Elementary, Said He. Don’t Infringe on Me.
We read with interest your views on the announcement of Anthony Horowitz’s coming Sherlock Holmes novel commissioned by the Conan Doyle Estate. While all great characters in due course take their place in the public domain, that time has not yet come for Sherlock Holmes.
As you correctly point out, a number of Sir Arthur Conan Doyle’s original Sherlock Holmes stories are still protected by United States copyrights, as are the literary characters themselves. Trademark law also protects certain uses of the character names and images.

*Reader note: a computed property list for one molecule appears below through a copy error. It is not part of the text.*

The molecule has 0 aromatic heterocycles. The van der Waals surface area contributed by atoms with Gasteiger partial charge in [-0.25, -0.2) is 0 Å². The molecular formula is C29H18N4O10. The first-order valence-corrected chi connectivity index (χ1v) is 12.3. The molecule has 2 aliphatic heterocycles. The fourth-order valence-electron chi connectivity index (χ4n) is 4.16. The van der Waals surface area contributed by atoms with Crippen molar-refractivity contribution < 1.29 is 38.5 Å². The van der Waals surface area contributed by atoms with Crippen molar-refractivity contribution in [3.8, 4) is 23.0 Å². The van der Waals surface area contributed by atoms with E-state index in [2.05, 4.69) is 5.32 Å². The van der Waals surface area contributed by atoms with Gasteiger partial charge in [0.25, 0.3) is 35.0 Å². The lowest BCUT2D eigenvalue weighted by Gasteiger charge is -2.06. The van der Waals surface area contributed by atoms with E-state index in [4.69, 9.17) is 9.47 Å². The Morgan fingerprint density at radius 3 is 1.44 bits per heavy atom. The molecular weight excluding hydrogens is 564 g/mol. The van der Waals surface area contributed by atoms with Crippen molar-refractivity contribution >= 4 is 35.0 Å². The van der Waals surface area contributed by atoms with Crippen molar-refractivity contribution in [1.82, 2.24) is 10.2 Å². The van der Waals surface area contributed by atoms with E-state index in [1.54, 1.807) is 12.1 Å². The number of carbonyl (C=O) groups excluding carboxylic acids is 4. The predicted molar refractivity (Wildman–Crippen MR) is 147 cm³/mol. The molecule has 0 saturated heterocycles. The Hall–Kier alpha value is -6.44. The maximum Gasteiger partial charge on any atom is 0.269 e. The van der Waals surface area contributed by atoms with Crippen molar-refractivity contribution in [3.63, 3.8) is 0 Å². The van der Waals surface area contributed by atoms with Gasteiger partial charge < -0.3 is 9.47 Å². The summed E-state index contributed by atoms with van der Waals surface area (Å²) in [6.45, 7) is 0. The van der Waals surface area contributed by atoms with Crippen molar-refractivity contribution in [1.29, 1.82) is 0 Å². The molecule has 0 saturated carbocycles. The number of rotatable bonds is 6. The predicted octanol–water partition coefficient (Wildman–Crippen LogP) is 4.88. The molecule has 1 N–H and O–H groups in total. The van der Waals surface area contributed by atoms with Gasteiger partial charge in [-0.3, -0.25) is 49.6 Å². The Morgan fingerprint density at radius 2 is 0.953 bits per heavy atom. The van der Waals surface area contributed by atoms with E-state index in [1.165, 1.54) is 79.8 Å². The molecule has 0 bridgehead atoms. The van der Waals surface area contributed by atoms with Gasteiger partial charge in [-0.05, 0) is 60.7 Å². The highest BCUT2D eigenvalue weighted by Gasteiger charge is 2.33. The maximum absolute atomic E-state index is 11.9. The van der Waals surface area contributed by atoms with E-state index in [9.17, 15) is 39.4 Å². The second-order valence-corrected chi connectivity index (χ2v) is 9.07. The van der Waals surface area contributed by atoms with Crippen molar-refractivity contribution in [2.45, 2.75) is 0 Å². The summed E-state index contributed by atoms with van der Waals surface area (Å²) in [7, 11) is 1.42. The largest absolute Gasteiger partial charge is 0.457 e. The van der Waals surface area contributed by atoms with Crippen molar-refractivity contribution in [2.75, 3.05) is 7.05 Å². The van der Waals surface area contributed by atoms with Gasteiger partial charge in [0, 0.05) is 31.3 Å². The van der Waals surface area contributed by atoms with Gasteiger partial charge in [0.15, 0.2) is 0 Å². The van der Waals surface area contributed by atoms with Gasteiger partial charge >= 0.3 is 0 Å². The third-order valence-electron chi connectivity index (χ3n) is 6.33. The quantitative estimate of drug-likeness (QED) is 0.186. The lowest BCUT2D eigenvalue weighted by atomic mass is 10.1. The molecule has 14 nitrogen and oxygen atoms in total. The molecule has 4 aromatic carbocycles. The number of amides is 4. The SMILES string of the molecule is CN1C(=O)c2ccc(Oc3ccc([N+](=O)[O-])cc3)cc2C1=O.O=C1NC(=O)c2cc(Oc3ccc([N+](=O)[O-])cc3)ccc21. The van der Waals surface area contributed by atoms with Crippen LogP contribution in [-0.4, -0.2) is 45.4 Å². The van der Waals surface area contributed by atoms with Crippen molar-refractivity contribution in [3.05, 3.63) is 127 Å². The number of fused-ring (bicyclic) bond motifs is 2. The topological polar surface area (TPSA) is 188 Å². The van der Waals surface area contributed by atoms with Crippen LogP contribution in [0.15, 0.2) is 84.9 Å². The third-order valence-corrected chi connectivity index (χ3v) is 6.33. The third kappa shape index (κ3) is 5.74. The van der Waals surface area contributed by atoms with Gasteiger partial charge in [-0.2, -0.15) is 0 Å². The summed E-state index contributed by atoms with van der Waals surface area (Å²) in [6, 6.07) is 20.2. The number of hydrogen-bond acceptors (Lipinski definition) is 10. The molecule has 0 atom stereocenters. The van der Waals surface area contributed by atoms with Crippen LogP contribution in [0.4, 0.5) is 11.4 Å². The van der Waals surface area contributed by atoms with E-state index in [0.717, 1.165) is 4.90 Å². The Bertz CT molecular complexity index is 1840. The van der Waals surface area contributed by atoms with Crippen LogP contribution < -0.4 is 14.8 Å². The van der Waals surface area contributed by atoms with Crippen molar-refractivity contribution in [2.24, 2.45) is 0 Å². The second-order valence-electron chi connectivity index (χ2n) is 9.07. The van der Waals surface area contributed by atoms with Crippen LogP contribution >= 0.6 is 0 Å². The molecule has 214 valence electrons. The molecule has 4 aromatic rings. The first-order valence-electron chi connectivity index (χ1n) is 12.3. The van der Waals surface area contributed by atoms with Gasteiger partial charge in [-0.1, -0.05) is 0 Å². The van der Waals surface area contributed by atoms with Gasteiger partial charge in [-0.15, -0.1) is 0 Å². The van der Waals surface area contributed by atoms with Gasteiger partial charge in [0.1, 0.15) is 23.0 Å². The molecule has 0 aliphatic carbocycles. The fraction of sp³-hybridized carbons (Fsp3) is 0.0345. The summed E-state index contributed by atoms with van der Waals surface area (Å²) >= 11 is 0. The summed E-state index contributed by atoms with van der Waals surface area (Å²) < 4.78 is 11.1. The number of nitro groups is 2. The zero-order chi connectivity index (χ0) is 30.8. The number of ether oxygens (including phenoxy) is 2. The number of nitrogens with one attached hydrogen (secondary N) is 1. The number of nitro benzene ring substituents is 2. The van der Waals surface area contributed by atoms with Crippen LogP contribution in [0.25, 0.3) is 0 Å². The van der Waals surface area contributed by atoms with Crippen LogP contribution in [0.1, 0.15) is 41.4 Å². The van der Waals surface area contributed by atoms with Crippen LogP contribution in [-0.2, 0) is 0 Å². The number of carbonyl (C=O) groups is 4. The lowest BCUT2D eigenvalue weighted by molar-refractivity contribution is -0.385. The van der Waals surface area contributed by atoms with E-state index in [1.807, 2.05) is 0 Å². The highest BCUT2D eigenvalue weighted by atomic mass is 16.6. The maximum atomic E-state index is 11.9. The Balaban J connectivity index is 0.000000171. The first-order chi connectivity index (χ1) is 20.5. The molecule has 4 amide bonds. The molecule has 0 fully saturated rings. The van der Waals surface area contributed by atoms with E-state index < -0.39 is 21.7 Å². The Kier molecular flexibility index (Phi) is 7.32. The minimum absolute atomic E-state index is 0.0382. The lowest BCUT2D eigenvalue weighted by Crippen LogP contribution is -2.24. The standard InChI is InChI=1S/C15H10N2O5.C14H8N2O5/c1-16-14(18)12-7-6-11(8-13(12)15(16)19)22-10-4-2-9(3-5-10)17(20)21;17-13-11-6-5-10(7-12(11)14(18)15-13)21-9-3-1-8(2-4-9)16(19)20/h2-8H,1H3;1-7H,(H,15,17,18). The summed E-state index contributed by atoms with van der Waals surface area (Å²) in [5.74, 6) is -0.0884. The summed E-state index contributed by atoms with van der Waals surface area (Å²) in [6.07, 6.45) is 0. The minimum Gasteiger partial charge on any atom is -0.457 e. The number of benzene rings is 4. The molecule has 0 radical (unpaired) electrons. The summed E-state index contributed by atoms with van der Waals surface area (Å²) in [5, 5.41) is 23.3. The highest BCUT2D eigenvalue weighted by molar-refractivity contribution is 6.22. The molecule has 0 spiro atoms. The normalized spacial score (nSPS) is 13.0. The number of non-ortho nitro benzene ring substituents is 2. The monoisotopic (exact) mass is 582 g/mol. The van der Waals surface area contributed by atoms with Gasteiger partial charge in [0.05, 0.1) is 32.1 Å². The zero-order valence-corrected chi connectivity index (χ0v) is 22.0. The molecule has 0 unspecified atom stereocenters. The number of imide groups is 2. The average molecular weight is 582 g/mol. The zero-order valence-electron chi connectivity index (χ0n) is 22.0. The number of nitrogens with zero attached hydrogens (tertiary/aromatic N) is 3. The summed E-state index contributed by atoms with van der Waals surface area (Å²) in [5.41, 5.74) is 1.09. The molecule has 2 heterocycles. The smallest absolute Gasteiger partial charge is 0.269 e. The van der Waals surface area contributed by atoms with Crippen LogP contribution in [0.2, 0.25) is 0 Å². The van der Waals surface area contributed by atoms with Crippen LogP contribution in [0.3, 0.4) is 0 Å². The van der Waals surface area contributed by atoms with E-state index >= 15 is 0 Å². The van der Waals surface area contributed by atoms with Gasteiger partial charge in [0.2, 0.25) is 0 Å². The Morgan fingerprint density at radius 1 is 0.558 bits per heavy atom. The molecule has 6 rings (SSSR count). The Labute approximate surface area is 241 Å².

It is not the case that any writer may write a new story featuring Sherlock Holmes and Dr. Watson — as the producers of every major Sherlockian motion picture and television series have explicitly or otherwise recognized.
Literary estates and the rights they manage are certainly unwelcome to those who attempt to misappropriate those rights for themselves (several continue to try with Sherlock). Nor are they welcome to those who disagree with copyright and trademark laws. One cannot help noting, however, that those who take a dim view of literary protections tend to change their views when it is their own rights being infringed by others.
Thomas J. Kavaler
Benjamin W. Allison
New York, Jan. 31, 2011The writers are United States counsel for the Conan Doyle Estate.